As traditional arguments for voting Republican — like believing it will bring about limited, efficient and pragmatic government — have collapsed, the GOP has relied on a politics of fear to win elections amidst low turnout and an increasingly apathetic public. In 2016, the politics of fear will fall short of the historic nature of Hillary Clinton’s inevitable candidacy. The potential for the first female president and her impeccable qualifications — Secretary of State, a senator and First Lady — mean that the eventual Republican candidate will have to adopt a more positive, moderate form of messaging. In order to chart a compelling path for the GOP to the White House, it is first necessary, however, to deconstruct how the politics of fear manifests itself and how it fails.
Congressional Republicans have been desperately trying to prove they can govern as well as obstruct, though their recent actions have done little to change their perception. Republicans’ rabid opposition to President Barack Obama’s recent executive action on immigration has led to their latest exercise in brinkmanship: failing to fund the Department of Homeland Security while at the same time bemoaning the national security threats of ISIL and terrorist plots in Europe. This is an exemplar of how GOP politics are guided by fear and xenophobia. The aging, white conservative base, to which “executive amnesty” is anathema, reflexively oppose comprehensive immigration reform — in spite of its widely documented potential to grow the economy — because of their fear of those that are different from them.
In 2012, former Gov. Mitt Romney deposited into the bottomless bank of conservative fear by famously promising economic catastrophe if Obama won reelection. Predictably his predictions of “crippling unemployment” and “another recession” have proved at best delusional or at worst knowingly demagogic as unemployment has plummeted to 5.6 percent, gas prices have fallen and home values have surged. Furthermore, conservative opposition to Obamacare has also been predicated on fear-mongering rhetoric that claimed the market-based health care law would cause historic destruction to the economy. This is a claim that now looks as off the mark and anachronistic as conservative opposition to gay marriage.
Even attempts to define the GOP as the party of limited, fiscally responsible government seem in vain. The myth that Republicans will bring about lower taxes for all has pervaded for decades but cannot long defy political realities across the nation. Kansas Gov. Sam Brownback’s tax cuts, which were heralded by conservatives everywhere, have resulted in fiscal turmoil and likely deep cuts to state education. Furthermore, a Center on Budget and Policy Priorities study showed “Most of the benefits went to high-income households” and “Kansas even raised taxes for low-income families to offset a portion of the revenue loss.” This exposes how Republicans’ rhetoric of lower taxes for all actually translates to benefits for special interests, corporations and the wealthy but even greater tax burdens on the working and middle classes.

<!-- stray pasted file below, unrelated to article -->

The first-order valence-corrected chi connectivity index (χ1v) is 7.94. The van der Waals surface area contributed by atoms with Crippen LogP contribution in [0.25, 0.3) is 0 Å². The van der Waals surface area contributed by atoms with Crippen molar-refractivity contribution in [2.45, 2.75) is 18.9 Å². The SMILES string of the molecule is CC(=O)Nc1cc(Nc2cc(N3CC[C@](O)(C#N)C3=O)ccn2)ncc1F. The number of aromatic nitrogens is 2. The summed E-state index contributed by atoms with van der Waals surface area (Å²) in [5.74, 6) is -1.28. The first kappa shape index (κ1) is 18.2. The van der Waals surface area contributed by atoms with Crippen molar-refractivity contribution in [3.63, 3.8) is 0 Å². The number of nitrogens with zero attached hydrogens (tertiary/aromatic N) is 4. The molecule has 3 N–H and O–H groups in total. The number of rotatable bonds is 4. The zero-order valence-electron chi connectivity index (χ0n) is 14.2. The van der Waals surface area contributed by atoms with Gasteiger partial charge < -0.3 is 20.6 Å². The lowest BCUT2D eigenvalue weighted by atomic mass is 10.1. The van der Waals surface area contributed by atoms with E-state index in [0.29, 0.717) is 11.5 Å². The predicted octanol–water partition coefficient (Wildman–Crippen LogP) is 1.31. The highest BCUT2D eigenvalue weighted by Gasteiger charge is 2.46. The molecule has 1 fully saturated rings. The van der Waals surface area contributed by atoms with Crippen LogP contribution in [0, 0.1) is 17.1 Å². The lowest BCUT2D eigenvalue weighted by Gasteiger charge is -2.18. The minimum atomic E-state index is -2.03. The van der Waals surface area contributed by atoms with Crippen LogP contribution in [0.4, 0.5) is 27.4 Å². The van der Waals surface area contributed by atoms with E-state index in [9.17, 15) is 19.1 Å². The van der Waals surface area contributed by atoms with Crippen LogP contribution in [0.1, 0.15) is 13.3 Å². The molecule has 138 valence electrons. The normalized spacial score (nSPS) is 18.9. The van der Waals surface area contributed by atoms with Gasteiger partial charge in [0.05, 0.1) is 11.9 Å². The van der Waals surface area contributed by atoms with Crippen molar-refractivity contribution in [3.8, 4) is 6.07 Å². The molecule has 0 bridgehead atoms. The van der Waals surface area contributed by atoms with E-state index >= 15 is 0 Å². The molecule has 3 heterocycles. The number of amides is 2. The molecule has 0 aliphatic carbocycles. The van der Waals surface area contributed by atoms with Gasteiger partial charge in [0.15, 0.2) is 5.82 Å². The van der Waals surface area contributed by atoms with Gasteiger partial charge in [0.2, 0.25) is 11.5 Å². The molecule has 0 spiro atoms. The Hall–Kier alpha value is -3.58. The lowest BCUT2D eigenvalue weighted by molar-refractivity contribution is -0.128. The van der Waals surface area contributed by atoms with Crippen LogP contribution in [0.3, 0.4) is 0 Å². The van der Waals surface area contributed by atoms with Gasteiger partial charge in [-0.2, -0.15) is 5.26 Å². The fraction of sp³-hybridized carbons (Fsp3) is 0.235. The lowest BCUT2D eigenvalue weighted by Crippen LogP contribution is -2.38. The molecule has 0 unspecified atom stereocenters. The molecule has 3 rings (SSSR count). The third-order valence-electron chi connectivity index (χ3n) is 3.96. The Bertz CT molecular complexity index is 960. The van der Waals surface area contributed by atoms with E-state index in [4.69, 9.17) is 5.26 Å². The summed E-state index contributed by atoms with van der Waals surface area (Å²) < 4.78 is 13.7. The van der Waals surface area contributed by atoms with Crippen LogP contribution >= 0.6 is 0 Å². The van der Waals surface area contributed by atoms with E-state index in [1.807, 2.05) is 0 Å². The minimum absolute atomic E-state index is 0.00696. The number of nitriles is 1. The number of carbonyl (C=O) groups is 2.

After losing the popular vote in five out of the last six presidential elections, Republicans need to wake up and smell the coffee. Claiming false mandates by pointing toward midterm elections only reinforces the reality that Republicans thrive when democracy (voter turnout) does poorly, but when a broader, more diverse electorate appears, they get trounced.
So if the politics of fear and the myth of “limited government” are destined for spectacular failure, what can the GOP do now to best position themselves for 2016? Having learned that the more Republican candidates speak, the more voters know about and are put off by their out-of-touch, radical policy positions, the Republican National Committee has sensibly moved to keep their candidates in the shadows by lowering the number of primary debates from 22 to nine. The best advice for Jeb Bush, Chris Christie and other serious contenders for 2016 is simple: abandon unpopular conservative positions on settled issues like immigration reform, gay marriage and Obamacare and deracialize its implicit messaging even if that angers the base in the short term. In other words, if the GOP seriously wants to compete with Clinton for Independents, minorities and young voters, it needs to shift to the center and become more like the Democratic Party in all but name.
Ben Rudgley is a Viewpoint writer.